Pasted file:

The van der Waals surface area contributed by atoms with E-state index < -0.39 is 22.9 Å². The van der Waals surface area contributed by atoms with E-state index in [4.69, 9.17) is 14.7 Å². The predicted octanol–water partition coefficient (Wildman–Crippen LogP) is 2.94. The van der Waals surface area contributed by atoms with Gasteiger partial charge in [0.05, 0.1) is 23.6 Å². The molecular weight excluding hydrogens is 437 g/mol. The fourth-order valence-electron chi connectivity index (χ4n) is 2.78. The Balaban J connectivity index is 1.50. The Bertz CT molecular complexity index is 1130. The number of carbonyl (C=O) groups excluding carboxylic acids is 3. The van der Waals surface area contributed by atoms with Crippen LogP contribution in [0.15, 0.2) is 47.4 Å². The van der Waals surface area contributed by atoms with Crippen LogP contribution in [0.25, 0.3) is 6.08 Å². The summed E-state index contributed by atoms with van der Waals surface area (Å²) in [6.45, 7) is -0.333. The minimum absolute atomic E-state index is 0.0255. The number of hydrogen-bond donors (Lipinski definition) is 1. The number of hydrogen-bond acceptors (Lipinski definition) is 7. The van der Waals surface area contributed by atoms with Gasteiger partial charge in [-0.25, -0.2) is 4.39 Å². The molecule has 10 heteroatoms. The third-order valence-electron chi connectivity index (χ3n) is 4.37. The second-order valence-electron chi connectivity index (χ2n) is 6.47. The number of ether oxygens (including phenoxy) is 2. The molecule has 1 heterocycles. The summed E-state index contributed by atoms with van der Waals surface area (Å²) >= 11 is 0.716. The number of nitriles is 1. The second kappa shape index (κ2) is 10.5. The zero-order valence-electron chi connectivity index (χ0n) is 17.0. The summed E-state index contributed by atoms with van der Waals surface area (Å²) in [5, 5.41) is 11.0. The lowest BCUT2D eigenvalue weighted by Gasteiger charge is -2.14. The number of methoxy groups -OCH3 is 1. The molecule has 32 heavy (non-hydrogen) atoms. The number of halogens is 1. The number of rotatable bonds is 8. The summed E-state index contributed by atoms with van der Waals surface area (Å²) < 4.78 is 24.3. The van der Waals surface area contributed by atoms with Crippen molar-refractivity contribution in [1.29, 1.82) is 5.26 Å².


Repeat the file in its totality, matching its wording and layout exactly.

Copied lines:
The van der Waals surface area contributed by atoms with E-state index < -0.39 is 22.9 Å². The van der Waals surface area contributed by atoms with E-state index in [4.69, 9.17) is 14.7 Å². The predicted octanol–water partition coefficient (Wildman–Crippen LogP) is 2.94. The van der Waals surface area contributed by atoms with Gasteiger partial charge in [0.05, 0.1) is 23.6 Å². The molecular weight excluding hydrogens is 437 g/mol. The fourth-order valence-electron chi connectivity index (χ4n) is 2.78. The Balaban J connectivity index is 1.50. The Bertz CT molecular complexity index is 1130. The number of carbonyl (C=O) groups excluding carboxylic acids is 3. The van der Waals surface area contributed by atoms with Crippen LogP contribution in [0.15, 0.2) is 47.4 Å². The van der Waals surface area contributed by atoms with Crippen LogP contribution in [0.25, 0.3) is 6.08 Å². The summed E-state index contributed by atoms with van der Waals surface area (Å²) in [6.45, 7) is -0.333. The minimum absolute atomic E-state index is 0.0255. The number of hydrogen-bond donors (Lipinski definition) is 1. The number of hydrogen-bond acceptors (Lipinski definition) is 7. The van der Waals surface area contributed by atoms with Gasteiger partial charge in [-0.25, -0.2) is 4.39 Å². The molecule has 10 heteroatoms. The third-order valence-electron chi connectivity index (χ3n) is 4.37. The second-order valence-electron chi connectivity index (χ2n) is 6.47. The number of ether oxygens (including phenoxy) is 2. The molecule has 1 heterocycles. The summed E-state index contributed by atoms with van der Waals surface area (Å²) >= 11 is 0.716. The number of nitriles is 1. The second kappa shape index (κ2) is 10.5. The zero-order valence-electron chi connectivity index (χ0n) is 17.0. The summed E-state index contributed by atoms with van der Waals surface area (Å²) in [5, 5.41) is 11.0. The lowest BCUT2D eigenvalue weighted by Gasteiger charge is -2.14. The number of methoxy groups -OCH3 is 1. The molecule has 32 heavy (non-hydrogen) atoms. The number of halogens is 1. The number of rotatable bonds is 8. The summed E-state index contributed by atoms with van der Waals surface area (Å²) < 4.78 is 24.3. The van der Waals surface area contributed by atoms with Crippen molar-refractivity contribution in [1.29, 1.82) is 5.26 Å².